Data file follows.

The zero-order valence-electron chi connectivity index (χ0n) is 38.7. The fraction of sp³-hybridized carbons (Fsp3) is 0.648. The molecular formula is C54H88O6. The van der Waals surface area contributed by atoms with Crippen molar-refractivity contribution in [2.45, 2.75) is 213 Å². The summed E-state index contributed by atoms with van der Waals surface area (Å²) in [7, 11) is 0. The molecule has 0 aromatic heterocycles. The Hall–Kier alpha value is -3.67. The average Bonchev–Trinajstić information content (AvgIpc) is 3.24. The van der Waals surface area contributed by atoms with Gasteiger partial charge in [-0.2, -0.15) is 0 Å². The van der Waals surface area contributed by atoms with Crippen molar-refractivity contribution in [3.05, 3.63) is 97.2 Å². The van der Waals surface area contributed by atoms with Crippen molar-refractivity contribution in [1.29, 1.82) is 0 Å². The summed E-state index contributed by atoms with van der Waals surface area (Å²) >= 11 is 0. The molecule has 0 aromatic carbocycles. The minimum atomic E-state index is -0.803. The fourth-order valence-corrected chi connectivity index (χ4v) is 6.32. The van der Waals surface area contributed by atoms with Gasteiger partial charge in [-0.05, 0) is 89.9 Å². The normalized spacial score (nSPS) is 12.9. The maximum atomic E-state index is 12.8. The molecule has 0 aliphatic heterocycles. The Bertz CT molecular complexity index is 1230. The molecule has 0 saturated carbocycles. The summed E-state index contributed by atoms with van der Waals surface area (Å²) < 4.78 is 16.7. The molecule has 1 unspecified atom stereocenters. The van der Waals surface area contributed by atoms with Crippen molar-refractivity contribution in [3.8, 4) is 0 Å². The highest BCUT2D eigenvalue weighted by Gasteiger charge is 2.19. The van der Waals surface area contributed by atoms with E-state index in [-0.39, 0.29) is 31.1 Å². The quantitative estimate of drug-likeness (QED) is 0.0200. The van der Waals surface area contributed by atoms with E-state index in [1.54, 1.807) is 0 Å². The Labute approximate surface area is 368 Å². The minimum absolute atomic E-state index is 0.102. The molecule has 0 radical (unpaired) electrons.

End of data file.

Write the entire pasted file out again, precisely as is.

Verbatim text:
The zero-order valence-electron chi connectivity index (χ0n) is 38.7. The fraction of sp³-hybridized carbons (Fsp3) is 0.648. The molecular formula is C54H88O6. The van der Waals surface area contributed by atoms with Crippen molar-refractivity contribution in [2.45, 2.75) is 213 Å². The summed E-state index contributed by atoms with van der Waals surface area (Å²) in [7, 11) is 0. The molecule has 0 aromatic heterocycles. The Hall–Kier alpha value is -3.67. The average Bonchev–Trinajstić information content (AvgIpc) is 3.24. The van der Waals surface area contributed by atoms with Gasteiger partial charge in [-0.2, -0.15) is 0 Å². The van der Waals surface area contributed by atoms with Crippen molar-refractivity contribution in [3.05, 3.63) is 97.2 Å². The van der Waals surface area contributed by atoms with Crippen molar-refractivity contribution in [1.29, 1.82) is 0 Å². The summed E-state index contributed by atoms with van der Waals surface area (Å²) >= 11 is 0. The molecule has 0 aromatic carbocycles. The minimum atomic E-state index is -0.803. The fourth-order valence-corrected chi connectivity index (χ4v) is 6.32. The van der Waals surface area contributed by atoms with Gasteiger partial charge in [-0.05, 0) is 89.9 Å². The normalized spacial score (nSPS) is 12.9. The maximum atomic E-state index is 12.8. The molecule has 0 aliphatic heterocycles. The Bertz CT molecular complexity index is 1230. The molecule has 0 saturated carbocycles. The summed E-state index contributed by atoms with van der Waals surface area (Å²) < 4.78 is 16.7. The molecule has 1 unspecified atom stereocenters. The van der Waals surface area contributed by atoms with Crippen molar-refractivity contribution in [3.8, 4) is 0 Å². The highest BCUT2D eigenvalue weighted by Gasteiger charge is 2.19. The van der Waals surface area contributed by atoms with E-state index in [-0.39, 0.29) is 31.1 Å². The quantitative estimate of drug-likeness (QED) is 0.0200. The van der Waals surface area contributed by atoms with E-state index in [1.54, 1.807) is 0 Å². The Labute approximate surface area is 368 Å². The minimum absolute atomic E-state index is 0.102. The molecule has 0 radical (unpaired) electrons.